Did you hear about Ember’s FastBoot? What about Vue 2.0? Falcor, service workers in Angular, React Native? The hack and learn developer in me wants to try them all, and the 1,000 other things the JS community will release this week.
Alas, I have products, I have a team, I have stakeholders and a steady income stream to protect.
Sometimes being established is no fun.
At NewSpring Church we have grown a lot over the past 15 years. Like any organization that goes through explosive growth, we hacked and patched and duck-taped as many third party and in house systems together as we could to solve our problems. At the start of this year, we had data all over the web with different vendors but our people can’t see what campus they attend and their giving history in one place. We have too large of an application stack to pivot everything at once, but we need to be able to give our people one place to go to find us online. We needed a solution, and one that would serve us for the next 15 years.
Enter GraphQL, stage left
If you haven’t heard of GraphQL, it is an application query language which allows client side applications to get the data they want. More importantly, it is a way to query multiple data sources from a single endpoint, so your MEAN, LAMP, or PARTYPARROT stacks are no longer limited to the database they were initially designed around.
This year we moved off of multiple exterior venders in favor of a .NET and MSSQL app called Rock that we helped to build. We use Expression Engine (a PHP and MySQL CMS) to power the content for our 15 sites and apps and have a dwindling list of third party vendors like MailChimp and Google Site Search that we use. Our new applications and sites are built using Meteor (which we love) and have a Mongo backend. Thanks to GraphQL, our users can access data from all of these stacks in a single place. The query shown below merges data from MSSQL (the personal info), gets what this person has liked in our app from Mongo, and pulls content about those liked items from MySQL.
This image represents data from 3 different databases, managed by three different applications, and returned in a single request.
One of the best ways to work with GraphQL is using the Apollo data stack. It has a great client library with some awesome (and growing) features, some killer dev tooling, and making a server with Apollo is way easier and less boilerplate than typical GraphQL servers. When we started our journey into GraphQL it didn’t exist and I wish it would have.
Giving in the 21st century
One of the first pieces of our old conglomerate stack to get the axe was our giving platform. If you wanted recurring giving or an account, you would go to a clunky third party, and if you just wanted to give quickly, you go to an in house app that was limited in features. So we built a new app:
We wanted to use the Meteor accounts system and reactive data, get financial accounts, show giving history, and show profile info from Rock, have all of our images and content stored in our CMS, and we wanted in-app search using Google’s site search API.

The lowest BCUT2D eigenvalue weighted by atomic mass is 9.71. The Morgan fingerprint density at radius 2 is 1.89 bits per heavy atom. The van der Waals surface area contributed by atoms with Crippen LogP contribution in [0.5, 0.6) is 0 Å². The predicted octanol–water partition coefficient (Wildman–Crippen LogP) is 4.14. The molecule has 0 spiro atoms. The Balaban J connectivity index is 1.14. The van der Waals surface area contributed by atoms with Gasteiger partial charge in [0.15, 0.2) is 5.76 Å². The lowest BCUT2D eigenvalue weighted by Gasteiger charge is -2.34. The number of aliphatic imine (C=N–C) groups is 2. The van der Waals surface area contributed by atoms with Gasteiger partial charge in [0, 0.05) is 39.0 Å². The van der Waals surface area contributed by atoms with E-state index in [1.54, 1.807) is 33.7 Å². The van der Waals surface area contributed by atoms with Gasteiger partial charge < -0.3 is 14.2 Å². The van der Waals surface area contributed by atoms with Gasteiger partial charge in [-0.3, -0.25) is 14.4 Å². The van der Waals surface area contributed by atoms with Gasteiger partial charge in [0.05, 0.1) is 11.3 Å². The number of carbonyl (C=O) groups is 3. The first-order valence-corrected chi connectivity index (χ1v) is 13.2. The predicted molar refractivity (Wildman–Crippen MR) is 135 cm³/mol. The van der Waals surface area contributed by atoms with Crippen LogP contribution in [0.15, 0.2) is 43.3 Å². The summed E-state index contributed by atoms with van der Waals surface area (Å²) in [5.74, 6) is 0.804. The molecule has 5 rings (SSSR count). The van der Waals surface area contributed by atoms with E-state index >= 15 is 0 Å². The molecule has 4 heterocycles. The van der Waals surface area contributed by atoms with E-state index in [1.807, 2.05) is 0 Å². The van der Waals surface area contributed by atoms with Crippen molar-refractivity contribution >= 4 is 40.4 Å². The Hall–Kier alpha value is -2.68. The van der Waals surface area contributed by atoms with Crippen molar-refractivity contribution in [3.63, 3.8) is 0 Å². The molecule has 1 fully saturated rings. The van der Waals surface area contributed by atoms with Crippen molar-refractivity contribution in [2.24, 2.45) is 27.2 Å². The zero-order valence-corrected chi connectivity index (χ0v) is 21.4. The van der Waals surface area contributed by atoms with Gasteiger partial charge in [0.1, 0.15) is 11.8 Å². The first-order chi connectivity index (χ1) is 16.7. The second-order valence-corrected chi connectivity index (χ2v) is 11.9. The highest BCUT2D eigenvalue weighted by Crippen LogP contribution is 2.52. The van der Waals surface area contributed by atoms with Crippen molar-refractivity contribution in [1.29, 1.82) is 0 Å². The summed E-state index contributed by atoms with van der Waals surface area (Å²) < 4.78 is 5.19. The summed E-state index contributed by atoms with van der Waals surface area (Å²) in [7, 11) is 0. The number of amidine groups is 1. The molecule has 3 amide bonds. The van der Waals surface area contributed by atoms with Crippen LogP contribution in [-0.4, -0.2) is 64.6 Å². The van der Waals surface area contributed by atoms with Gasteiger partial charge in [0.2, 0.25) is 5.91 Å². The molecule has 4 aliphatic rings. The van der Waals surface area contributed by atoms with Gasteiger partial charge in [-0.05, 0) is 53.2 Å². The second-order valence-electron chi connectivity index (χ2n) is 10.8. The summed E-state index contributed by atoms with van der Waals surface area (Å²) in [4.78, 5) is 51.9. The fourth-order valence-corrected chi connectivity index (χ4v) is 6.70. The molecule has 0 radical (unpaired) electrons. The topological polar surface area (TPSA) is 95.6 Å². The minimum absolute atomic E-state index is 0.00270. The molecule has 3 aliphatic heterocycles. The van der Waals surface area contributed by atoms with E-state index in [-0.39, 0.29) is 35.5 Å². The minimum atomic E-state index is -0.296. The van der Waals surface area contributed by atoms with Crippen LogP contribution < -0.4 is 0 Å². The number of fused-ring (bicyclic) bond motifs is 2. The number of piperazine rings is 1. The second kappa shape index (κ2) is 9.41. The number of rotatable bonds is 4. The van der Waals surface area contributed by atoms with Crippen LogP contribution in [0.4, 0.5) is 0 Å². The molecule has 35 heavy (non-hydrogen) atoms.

That sentence is just as exhausting as it would’ve been to build those endpoints using REST
Using the power of GraphQL, in one week a single developer was able to connect all of those databases and systems together into a single endpoint. In one week our application tripled its speed, our potential app server load decreased, and our developers got their hands on some of the best tooling around data we have ever used.
Last year we took in over $64,000,000, and around 70% of that came in through our online applications. We have a few hundred employees, maintain 15 locations, and have around 33,000 people a week walk through our doors. Online we had over 3.5 million people visit us last year. We are not a startup. Whatever choice we made in how to handle our data had to provide the security and reliability to keep the lights on and set us up for future success. GraphQL is that choice. Innovation in one of our product areas is now accessible in all of our applications. With GraphQL, we can build our products around our features rather than around our stack.
Apollo and the modern data stack
Everything I have written about above is the reason why NewSpring Web contributes to the Apollo project. From startup to enterprise, it will make your application better and your developers happier.
Special thanks to Sashko Stubailo, Jonas Helfer, and matt debergalis for welcoming our rag tag band of developers into their code base; to Jon Edmiston, David Stevens, and David Turner for making the best management app ever with Rock; and a heartfelt shout out to John Pinkerton for introducing me to Meteor in the first place.
James Baxley III
Normally found on his farm working his bee hives or tending his flock of sheep, James is a believer in cultivating happy and healthly communities. He is a lover of design systems, roses, and fixing old land rovers.
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